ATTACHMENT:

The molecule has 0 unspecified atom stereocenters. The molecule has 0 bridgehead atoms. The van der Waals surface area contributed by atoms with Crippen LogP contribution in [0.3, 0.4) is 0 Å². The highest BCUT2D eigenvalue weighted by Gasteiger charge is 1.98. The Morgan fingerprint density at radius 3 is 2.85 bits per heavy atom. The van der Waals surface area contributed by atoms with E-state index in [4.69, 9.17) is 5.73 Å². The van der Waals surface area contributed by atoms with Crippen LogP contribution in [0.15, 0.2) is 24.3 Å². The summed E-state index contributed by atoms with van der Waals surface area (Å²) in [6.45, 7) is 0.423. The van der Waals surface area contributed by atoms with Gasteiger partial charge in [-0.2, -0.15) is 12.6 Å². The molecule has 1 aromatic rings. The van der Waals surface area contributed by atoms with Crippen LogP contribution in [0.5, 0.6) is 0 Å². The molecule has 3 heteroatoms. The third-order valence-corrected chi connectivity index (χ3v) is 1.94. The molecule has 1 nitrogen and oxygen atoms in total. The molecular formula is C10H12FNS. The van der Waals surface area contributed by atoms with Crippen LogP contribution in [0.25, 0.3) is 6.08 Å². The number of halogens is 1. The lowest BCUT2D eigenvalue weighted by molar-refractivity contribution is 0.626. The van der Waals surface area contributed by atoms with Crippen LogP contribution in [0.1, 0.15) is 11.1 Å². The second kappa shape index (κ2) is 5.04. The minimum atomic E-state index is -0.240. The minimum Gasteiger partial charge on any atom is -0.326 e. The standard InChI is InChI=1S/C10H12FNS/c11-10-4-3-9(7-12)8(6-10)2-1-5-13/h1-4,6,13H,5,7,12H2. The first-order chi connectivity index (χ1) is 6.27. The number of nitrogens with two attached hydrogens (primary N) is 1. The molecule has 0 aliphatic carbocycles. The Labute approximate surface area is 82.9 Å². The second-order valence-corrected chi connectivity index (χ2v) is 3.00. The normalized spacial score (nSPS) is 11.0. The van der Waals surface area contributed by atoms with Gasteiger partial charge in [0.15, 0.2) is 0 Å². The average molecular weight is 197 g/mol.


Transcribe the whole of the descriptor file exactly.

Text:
The molecule has 0 unspecified atom stereocenters. The molecule has 0 bridgehead atoms. The van der Waals surface area contributed by atoms with Crippen LogP contribution in [0.3, 0.4) is 0 Å². The highest BCUT2D eigenvalue weighted by Gasteiger charge is 1.98. The Morgan fingerprint density at radius 3 is 2.85 bits per heavy atom. The van der Waals surface area contributed by atoms with E-state index in [4.69, 9.17) is 5.73 Å². The van der Waals surface area contributed by atoms with Crippen LogP contribution in [0.15, 0.2) is 24.3 Å². The summed E-state index contributed by atoms with van der Waals surface area (Å²) in [6.45, 7) is 0.423. The van der Waals surface area contributed by atoms with Gasteiger partial charge in [-0.2, -0.15) is 12.6 Å². The molecule has 1 aromatic rings. The van der Waals surface area contributed by atoms with Crippen LogP contribution in [0.5, 0.6) is 0 Å². The molecule has 3 heteroatoms. The third-order valence-corrected chi connectivity index (χ3v) is 1.94. The molecule has 1 nitrogen and oxygen atoms in total. The molecular formula is C10H12FNS. The van der Waals surface area contributed by atoms with Crippen LogP contribution in [0.25, 0.3) is 6.08 Å². The number of halogens is 1. The lowest BCUT2D eigenvalue weighted by molar-refractivity contribution is 0.626. The van der Waals surface area contributed by atoms with Crippen LogP contribution in [0.1, 0.15) is 11.1 Å². The second kappa shape index (κ2) is 5.04. The minimum atomic E-state index is -0.240. The minimum Gasteiger partial charge on any atom is -0.326 e. The standard InChI is InChI=1S/C10H12FNS/c11-10-4-3-9(7-12)8(6-10)2-1-5-13/h1-4,6,13H,5,7,12H2. The first-order chi connectivity index (χ1) is 6.27. The number of nitrogens with two attached hydrogens (primary N) is 1. The molecule has 0 aliphatic carbocycles. The Labute approximate surface area is 82.9 Å². The second-order valence-corrected chi connectivity index (χ2v) is 3.00. The normalized spacial score (nSPS) is 11.0. The van der Waals surface area contributed by atoms with Gasteiger partial charge in [0.15, 0.2) is 0 Å². The average molecular weight is 197 g/mol.